The Latest on the effects of the coronavirus outbreak on sports around the world:
Indiana University hopes to have some student-athletes back by mid-June.
President Michael McRobbie posted a 22-page plan on his web site to reopen the university in stages, which includes the return of at least a percentage of all students this fall.
The release comes one day after the NCAA approved a measure to lift the moratorium on voluntary workouts for football and men’s and women’s basketball players. It is set to take effect June 1.
But Indiana’s restart committee decided to allow researchers back on campus first, around June 1. Athletes could return about two weeks later. The student body would come back to start the fall semester.
The plan includes several preventative measures, such as social distancing, and remains contingent on keeping COVID-19 in check.
The committee also decided large events should be evaluated individually based on their importance to the university.
IndyCar has made more revisions to its schedule because of the coronavirus pandemic.
The open-wheel series, which is slated to finally begin June 6 at Texas Motor Speedway, said Thursday the June 27 race in Richmond, Virginia, and the street course race in Toronto on July 12 have been canceled.
IndyCar will not race after Texas until an event July 4 at Indianapolis Motor Speedway. The race scheduled for June 21 at Road America in Wisconsin has been changed to a doubleheader on July 11-12.
The season finale had already been changed to Oct. 25 on the streets of St. Petersburg, Florida, which was scheduled as the season opener before the series was suspended March 13.
The current IndyCar schedule is now 14 events that includes three doubleheaders and three trips to Indianapolis Motor Speedway. The Sept. 13 race in Portland is in jeopardy because Oregon has banned large gatherings through the end of September.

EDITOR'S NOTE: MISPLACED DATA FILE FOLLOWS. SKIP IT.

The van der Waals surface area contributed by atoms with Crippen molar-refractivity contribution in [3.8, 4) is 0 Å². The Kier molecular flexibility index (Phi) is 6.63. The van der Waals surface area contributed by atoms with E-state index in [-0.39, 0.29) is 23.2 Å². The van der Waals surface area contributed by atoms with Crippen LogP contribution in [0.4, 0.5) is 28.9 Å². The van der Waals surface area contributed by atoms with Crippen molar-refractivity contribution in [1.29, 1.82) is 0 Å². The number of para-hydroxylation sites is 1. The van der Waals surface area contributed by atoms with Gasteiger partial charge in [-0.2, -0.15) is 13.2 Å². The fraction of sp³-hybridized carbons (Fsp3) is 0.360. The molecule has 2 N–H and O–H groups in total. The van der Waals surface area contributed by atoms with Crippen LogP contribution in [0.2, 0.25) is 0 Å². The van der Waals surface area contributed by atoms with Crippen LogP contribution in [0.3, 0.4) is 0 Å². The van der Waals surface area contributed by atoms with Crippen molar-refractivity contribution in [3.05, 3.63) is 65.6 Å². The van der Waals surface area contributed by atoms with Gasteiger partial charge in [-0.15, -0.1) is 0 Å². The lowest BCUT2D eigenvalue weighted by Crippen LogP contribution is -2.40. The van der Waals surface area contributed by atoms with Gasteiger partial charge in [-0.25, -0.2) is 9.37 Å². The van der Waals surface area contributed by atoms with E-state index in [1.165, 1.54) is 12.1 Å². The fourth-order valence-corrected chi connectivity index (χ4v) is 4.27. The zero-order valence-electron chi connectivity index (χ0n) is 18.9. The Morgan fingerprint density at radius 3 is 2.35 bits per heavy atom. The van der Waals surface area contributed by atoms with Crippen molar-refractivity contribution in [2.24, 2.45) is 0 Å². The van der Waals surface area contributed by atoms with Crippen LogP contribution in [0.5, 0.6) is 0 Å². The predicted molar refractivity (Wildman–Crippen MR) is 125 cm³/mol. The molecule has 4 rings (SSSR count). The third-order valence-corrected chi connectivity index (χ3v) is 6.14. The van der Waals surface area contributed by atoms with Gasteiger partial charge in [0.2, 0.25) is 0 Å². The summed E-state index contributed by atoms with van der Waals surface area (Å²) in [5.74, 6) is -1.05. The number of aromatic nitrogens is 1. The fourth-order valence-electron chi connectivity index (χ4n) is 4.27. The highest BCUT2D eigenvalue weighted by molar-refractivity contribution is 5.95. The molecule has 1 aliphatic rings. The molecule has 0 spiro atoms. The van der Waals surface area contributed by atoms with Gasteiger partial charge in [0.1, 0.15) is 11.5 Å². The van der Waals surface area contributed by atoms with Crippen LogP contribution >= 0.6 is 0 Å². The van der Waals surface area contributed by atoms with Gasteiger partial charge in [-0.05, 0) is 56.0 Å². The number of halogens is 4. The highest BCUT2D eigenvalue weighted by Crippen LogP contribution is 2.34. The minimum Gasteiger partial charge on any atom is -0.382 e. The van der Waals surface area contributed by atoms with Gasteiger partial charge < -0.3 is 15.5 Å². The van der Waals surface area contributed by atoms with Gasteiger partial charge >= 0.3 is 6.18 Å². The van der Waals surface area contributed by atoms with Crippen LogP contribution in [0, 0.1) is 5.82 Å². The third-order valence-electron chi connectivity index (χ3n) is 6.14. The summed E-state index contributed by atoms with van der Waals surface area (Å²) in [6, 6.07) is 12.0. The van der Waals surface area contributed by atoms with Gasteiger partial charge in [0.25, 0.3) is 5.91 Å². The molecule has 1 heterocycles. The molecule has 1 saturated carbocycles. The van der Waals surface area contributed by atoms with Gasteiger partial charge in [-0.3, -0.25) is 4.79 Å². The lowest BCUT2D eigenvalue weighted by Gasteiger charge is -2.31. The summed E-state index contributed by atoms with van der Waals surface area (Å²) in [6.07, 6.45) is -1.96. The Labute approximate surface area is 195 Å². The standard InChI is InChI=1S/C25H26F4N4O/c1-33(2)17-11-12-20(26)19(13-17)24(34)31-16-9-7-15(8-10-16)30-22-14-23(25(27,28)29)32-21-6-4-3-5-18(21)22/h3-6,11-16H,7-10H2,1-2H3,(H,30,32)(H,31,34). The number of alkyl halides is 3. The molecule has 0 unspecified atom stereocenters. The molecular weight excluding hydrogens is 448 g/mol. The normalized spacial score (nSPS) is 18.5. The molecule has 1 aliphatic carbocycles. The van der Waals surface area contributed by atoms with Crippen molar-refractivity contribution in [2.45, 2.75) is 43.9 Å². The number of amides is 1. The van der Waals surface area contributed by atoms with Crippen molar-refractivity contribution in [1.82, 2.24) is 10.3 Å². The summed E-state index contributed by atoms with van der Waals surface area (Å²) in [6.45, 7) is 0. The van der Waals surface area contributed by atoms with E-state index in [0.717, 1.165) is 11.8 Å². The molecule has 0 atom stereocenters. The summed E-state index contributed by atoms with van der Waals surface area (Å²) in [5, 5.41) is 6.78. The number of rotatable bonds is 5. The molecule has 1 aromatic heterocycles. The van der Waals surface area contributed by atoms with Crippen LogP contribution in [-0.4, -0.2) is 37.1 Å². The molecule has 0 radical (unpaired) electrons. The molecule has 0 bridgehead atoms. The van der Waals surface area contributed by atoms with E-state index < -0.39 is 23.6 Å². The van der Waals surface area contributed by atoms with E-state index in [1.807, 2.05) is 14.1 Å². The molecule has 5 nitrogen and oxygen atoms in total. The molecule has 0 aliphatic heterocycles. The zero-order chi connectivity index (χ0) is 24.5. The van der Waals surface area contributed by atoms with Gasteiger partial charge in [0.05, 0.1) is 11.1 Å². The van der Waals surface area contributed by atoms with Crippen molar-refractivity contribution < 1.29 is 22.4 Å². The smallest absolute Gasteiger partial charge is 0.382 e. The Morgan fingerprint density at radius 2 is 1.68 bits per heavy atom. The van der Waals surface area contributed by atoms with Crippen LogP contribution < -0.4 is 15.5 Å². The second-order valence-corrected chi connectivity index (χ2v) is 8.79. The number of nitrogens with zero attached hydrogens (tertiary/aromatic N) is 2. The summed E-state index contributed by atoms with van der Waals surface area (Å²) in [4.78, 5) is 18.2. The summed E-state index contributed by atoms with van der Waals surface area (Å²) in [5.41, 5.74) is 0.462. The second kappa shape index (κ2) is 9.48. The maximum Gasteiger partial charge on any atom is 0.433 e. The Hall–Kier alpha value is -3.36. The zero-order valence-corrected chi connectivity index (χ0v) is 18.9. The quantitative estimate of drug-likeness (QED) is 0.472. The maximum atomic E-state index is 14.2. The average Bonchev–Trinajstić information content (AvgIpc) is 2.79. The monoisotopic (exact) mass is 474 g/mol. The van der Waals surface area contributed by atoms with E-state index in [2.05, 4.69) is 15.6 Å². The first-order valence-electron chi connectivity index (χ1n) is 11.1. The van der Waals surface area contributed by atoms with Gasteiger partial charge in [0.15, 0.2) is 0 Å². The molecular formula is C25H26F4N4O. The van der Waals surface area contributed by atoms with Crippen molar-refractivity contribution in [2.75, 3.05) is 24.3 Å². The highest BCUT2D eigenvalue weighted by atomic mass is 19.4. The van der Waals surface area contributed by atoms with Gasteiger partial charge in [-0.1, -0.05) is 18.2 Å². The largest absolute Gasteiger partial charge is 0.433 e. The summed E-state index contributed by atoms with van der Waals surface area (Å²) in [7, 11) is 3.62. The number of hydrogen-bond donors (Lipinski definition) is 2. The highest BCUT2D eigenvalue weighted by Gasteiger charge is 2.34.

Some Louisville football and basketball players will return to campus Wednesday in a phased approach and begin voluntary workouts on June 8.
The first phase of 30 football players and 15 men’s and women’s basketball players will arrive next week after being advised of safety protocols. Testing and physicals will begin June 3, with voluntary training not directed by coaching staffs to begin five days later. Training will take place at three facilities with limited capacity.
Pending additional direction from the NCAA, Louisville can include up to 15 swimming and diving athletes in the phase and open its natatorium with limited capacity. The next phase of 30 football players and 60 Olympic sport athletes would arrive June 10 and begin training June 22 with additional facilities open.
Safety measures to minimize the spread of coronavirus will include wearing masks, passing daily symptom checks, physical distancing, and using gloves and hand sanitizers.
Miguel Cabrera and his wife Rosangel are partnering with the Detroit Tigers Foundation to donate $250,000 to organizations in Detroit that serve families and children.
Most of the money is going to the Detroit Public Schools Community District ($50,000), the Detroit Public Schools Foundation ($50,000), as well as the Boys & Girls Clubs of Southeastern Michigan, the Detroit Police Athletic League and Brilliant Detroit ($140,000). The donations will support efforts to help families receive meals and childcare during the COVID-19 crisis, and to help students access online resources.